Winter comes in hard, with snowdrifts as high as the crown of a tall man’s hat. No amount of wool is capable of keeping out the arctic wind that freezes John’s innards and burns his fingers and toes the moment he steps outside. The locals confront the misery of the season by stepping up the merriment. In the villages the rollers go out before daybreak, packing the main streets for sleighing. There are harness races, house parties, snowshoe outings. Mid-January brings an annual skating party organized by a committee of apple-cheeked do-gooders who bundle themselves in wool and furs and spend a week clearing a long windowpane of ice on a convenient stretch of the Connecticut River.

The day of the party dozens of men and women demonstrate their athletic prowess (or make foolish spectacles of themselves, depending on your outlook) by dashing around the ice on their skates. John himself has no interest in skating. The idea of balancing his weight atop what is effectively a well-sharpened knife blade while hurling himself across a frozen sheet of water over a chasm of slow-moving black water is unimaginable to him. There are stories of people falling through, and he’s heard the traveling boom of the ice as it settles and cracks. He prefers to linger at the river’s edge, where he builds a fire and suspends a cauldron of hot buttered rum from a stout tripod. A festive crowd gathers round, and it is here, as he ladles the steaming ambrosia into the proffered mugs, that he makes the acquaintance of Clara Holcomb, a somber, dark-eyed widow who happens to be the sole heir to one of the county’s most accomplished men of business.

By the time the flowers of May have bloomed he’s secured the consent of both Clara and her father to join hands in marriage. The rite itself is scheduled for the first Saturday in October, coinciding with the changing leaves. Meantime, with the help of a hand-picked crew, he applies himself to the construction of his new schoolhouse. The design, based on his memories of Scottish watch houses, calls for a perfectly round brick building with a conical roof. The benches of his pupils will be arranged in concentric circles; large windows will provide abundant sunlight and a 360-degree view covering every possible approach. He’s bought shares in a new steam sawmill and a few large tracts of land for timber and pasture. His future father-in-law has mentioned several possibilities for future business ventures on which they might collaborate, and John’s overall prospects appear to be exceptionally bright.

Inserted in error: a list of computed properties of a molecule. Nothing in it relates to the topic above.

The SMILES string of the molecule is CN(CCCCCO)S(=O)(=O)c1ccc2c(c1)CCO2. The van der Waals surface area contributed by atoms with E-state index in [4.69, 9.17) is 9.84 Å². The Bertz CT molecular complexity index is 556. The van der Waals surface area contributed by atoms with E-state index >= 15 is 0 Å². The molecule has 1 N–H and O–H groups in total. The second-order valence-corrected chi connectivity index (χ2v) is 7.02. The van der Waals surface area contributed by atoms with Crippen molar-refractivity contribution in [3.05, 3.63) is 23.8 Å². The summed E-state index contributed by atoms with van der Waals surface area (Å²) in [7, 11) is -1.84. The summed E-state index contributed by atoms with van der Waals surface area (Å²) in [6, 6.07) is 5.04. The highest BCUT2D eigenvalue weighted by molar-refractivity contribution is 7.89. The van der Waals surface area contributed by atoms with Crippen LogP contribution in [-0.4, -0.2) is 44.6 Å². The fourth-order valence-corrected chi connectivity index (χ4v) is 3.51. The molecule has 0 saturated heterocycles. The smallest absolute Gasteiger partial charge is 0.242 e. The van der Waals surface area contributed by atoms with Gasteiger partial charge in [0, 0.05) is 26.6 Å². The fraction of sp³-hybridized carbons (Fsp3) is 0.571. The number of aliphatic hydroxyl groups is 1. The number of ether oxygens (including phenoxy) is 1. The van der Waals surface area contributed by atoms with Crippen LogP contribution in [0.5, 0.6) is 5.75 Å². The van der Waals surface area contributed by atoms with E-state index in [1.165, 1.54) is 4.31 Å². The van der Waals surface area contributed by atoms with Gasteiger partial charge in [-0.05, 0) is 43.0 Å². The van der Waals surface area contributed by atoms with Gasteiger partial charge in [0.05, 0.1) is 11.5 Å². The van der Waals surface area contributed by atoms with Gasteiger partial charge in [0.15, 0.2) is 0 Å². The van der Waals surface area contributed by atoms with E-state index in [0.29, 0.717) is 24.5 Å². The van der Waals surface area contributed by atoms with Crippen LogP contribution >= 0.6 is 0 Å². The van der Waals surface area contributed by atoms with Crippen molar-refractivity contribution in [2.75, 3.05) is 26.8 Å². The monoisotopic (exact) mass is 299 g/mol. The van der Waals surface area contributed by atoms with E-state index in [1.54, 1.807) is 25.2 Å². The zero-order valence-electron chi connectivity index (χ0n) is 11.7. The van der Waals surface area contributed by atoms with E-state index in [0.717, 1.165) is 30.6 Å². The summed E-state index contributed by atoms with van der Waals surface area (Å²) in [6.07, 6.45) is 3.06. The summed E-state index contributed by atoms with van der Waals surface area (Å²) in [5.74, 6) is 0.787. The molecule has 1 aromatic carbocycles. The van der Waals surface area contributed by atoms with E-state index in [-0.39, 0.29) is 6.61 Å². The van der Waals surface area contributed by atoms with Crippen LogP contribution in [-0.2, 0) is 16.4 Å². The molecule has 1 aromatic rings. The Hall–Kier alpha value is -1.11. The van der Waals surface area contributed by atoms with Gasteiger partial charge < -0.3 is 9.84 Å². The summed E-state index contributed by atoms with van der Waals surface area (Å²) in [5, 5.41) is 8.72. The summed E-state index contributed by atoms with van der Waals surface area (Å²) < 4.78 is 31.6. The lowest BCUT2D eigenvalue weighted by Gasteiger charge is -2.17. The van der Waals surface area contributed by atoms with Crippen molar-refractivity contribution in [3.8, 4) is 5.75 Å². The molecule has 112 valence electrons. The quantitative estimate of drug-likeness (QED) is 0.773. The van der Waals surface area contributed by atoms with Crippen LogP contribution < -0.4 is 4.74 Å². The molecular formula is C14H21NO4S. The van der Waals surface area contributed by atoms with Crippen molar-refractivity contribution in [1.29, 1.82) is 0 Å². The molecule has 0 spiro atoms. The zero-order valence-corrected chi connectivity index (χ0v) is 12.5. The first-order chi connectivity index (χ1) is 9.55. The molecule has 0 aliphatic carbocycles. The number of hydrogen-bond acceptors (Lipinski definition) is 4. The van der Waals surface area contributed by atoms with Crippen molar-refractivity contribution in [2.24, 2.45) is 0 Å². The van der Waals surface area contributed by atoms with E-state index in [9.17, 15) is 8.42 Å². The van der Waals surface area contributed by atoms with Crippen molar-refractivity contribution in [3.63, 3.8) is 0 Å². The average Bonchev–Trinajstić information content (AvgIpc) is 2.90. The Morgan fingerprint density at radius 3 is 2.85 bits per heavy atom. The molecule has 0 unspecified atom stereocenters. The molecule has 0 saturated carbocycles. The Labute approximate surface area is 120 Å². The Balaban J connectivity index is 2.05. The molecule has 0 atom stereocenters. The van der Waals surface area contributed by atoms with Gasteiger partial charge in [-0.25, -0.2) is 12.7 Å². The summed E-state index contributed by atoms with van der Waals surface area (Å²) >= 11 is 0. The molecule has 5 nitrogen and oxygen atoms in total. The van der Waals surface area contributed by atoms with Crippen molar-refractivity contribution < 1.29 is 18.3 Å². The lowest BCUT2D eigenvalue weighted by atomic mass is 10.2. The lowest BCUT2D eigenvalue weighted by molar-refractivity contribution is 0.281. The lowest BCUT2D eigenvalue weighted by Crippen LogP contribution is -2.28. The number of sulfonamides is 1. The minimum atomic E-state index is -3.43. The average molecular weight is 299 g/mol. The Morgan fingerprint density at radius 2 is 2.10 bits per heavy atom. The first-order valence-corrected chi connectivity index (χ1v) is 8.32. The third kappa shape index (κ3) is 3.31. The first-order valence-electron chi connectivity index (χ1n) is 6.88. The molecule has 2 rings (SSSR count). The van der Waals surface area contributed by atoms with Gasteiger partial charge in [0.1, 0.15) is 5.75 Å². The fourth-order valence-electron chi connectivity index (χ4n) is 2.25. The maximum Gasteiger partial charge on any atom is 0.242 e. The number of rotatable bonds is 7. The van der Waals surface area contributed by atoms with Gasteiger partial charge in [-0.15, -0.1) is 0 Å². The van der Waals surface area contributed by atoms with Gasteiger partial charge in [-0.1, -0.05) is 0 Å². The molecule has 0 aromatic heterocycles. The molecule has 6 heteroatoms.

He has no reason at all to doubt his good fortune — until, that is, a certain fresh afternoon in September, 1822. A crowd has assembled in a field adjacent to the newly completed round schoolhouse for its official dedication. In attendance are a few hundred local residents, the town clerk, some magistrates, two delegates of the state legislature, and even — a surprising last-minute honor — the Lieutenant-Governor of the entire state, who’s addressing the crowd now in an endless torrent of flowery language that John finds increasingly tedious. Not that he isn’t proud of his new building, but the L.G .is a starch-collared, red-faced bore who appears to worship the music of his own voice.

It’s a wonder anyone in the crowd is listening, actually, though as he gazes out over the faces beneath the bonnets and the tall hats he’s mildly surprised to note that many of the attendees seem less annoyed than he. Clara and her father are there, beaming proudly up at him from the front row, Mr. Holcomb hawk-nosed and white-mustached, Clara fiercely beautiful in a slim-fitting navy riding dress, her dark cheeks flushed in the September air. Noticing his gaze, she gives him a faint private smile, and his heart leaps. He’s formed a good and useful alliance; that he genuinely desires her is icing on the cake.

In the distance he can see the house the two of them will soon cohabit, its freshly mortared brick walls tucked snugly into a hemlock glade at the edge of a meadow no more than ten minutes’ walk from the schoolhouse. The meandering brook with its reeds and cutbanks; the gentle pastures sloping upward; the miles and miles of picturesque fieldstone wall; the hillsides slanting steeply upward to enclose the idyllic valley like protective, densely wooded fortifications; the sky above the treetops the sky blue and serene, with little sheep-like cumulus clouds scudding beneath a smiling sun: the entire scene is as harmonious and well-composed as a fine Dutch painting. It constitutes quite a remarkable change in circumstance, he reflects, given the hardships of his earlier life, and the especially dangerous situation he found himself in just a few years back and one ocean away. The idea of himself spending the rest of his years in peace and prosperity protected by this valley’s buffering hillsides fills him with an enormous sense of well-being.